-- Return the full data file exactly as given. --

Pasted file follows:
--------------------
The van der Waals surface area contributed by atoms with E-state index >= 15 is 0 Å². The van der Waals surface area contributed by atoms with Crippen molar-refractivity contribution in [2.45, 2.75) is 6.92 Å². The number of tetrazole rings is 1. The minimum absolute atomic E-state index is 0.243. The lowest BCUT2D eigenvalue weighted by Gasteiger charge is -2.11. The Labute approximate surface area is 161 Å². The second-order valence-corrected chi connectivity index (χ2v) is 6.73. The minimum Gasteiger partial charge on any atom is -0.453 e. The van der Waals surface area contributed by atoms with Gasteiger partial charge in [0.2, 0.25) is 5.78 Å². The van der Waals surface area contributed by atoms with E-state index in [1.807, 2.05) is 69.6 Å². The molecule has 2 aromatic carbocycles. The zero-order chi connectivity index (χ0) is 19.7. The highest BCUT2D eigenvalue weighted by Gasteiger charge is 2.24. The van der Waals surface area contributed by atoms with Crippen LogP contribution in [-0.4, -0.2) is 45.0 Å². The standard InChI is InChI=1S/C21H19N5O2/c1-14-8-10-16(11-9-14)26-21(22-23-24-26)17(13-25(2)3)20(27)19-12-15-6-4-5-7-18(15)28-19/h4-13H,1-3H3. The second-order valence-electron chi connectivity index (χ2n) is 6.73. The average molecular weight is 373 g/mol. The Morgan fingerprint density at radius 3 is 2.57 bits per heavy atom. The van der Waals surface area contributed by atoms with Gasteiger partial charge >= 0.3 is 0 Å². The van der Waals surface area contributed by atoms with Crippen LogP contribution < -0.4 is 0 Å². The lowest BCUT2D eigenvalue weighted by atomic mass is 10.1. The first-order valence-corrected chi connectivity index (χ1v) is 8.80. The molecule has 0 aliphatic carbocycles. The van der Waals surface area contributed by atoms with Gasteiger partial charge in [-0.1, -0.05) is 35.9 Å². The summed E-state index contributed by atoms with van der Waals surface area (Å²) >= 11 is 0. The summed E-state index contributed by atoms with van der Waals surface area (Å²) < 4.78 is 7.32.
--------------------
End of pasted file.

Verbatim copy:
The van der Waals surface area contributed by atoms with E-state index >= 15 is 0 Å². The van der Waals surface area contributed by atoms with Crippen molar-refractivity contribution in [2.45, 2.75) is 6.92 Å². The number of tetrazole rings is 1. The minimum absolute atomic E-state index is 0.243. The lowest BCUT2D eigenvalue weighted by Gasteiger charge is -2.11. The Labute approximate surface area is 161 Å². The second-order valence-corrected chi connectivity index (χ2v) is 6.73. The minimum Gasteiger partial charge on any atom is -0.453 e. The van der Waals surface area contributed by atoms with Gasteiger partial charge in [0.2, 0.25) is 5.78 Å². The van der Waals surface area contributed by atoms with E-state index in [1.807, 2.05) is 69.6 Å². The molecule has 2 aromatic carbocycles. The zero-order chi connectivity index (χ0) is 19.7. The highest BCUT2D eigenvalue weighted by Gasteiger charge is 2.24. The van der Waals surface area contributed by atoms with Crippen LogP contribution in [-0.4, -0.2) is 45.0 Å². The standard InChI is InChI=1S/C21H19N5O2/c1-14-8-10-16(11-9-14)26-21(22-23-24-26)17(13-25(2)3)20(27)19-12-15-6-4-5-7-18(15)28-19/h4-13H,1-3H3. The second-order valence-electron chi connectivity index (χ2n) is 6.73. The average molecular weight is 373 g/mol. The Morgan fingerprint density at radius 3 is 2.57 bits per heavy atom. The van der Waals surface area contributed by atoms with Gasteiger partial charge >= 0.3 is 0 Å². The van der Waals surface area contributed by atoms with Crippen LogP contribution < -0.4 is 0 Å². The lowest BCUT2D eigenvalue weighted by atomic mass is 10.1. The first-order valence-corrected chi connectivity index (χ1v) is 8.80. The molecule has 0 aliphatic carbocycles. The van der Waals surface area contributed by atoms with Gasteiger partial charge in [-0.1, -0.05) is 35.9 Å². The summed E-state index contributed by atoms with van der Waals surface area (Å²) >= 11 is 0. The summed E-state index contributed by atoms with van der Waals surface area (Å²) < 4.78 is 7.32.